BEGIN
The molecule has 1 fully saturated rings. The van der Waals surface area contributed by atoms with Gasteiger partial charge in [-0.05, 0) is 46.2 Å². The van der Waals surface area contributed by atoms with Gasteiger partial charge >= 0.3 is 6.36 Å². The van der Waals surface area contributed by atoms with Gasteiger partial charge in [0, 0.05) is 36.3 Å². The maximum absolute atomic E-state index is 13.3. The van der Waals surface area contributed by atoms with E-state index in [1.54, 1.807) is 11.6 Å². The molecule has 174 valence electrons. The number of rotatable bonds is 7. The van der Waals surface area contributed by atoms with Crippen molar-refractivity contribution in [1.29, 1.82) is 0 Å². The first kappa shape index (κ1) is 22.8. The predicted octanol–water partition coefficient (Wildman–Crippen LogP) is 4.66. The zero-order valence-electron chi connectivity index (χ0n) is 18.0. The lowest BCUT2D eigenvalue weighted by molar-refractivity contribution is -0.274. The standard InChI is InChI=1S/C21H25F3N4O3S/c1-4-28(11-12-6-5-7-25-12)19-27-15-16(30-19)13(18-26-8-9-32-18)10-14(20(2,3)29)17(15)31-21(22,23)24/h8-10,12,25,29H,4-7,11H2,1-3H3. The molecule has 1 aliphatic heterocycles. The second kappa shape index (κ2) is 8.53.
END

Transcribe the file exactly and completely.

The molecule has 1 fully saturated rings. The van der Waals surface area contributed by atoms with Gasteiger partial charge in [-0.05, 0) is 46.2 Å². The van der Waals surface area contributed by atoms with Gasteiger partial charge >= 0.3 is 6.36 Å². The van der Waals surface area contributed by atoms with Gasteiger partial charge in [0, 0.05) is 36.3 Å². The maximum absolute atomic E-state index is 13.3. The van der Waals surface area contributed by atoms with E-state index in [1.54, 1.807) is 11.6 Å². The molecule has 174 valence electrons. The number of rotatable bonds is 7. The van der Waals surface area contributed by atoms with Crippen molar-refractivity contribution in [1.29, 1.82) is 0 Å². The first kappa shape index (κ1) is 22.8. The predicted octanol–water partition coefficient (Wildman–Crippen LogP) is 4.66. The zero-order valence-electron chi connectivity index (χ0n) is 18.0. The lowest BCUT2D eigenvalue weighted by molar-refractivity contribution is -0.274. The standard InChI is InChI=1S/C21H25F3N4O3S/c1-4-28(11-12-6-5-7-25-12)19-27-15-16(30-19)13(18-26-8-9-32-18)10-14(20(2,3)29)17(15)31-21(22,23)24/h8-10,12,25,29H,4-7,11H2,1-3H3. The molecule has 1 aliphatic heterocycles. The second kappa shape index (κ2) is 8.53.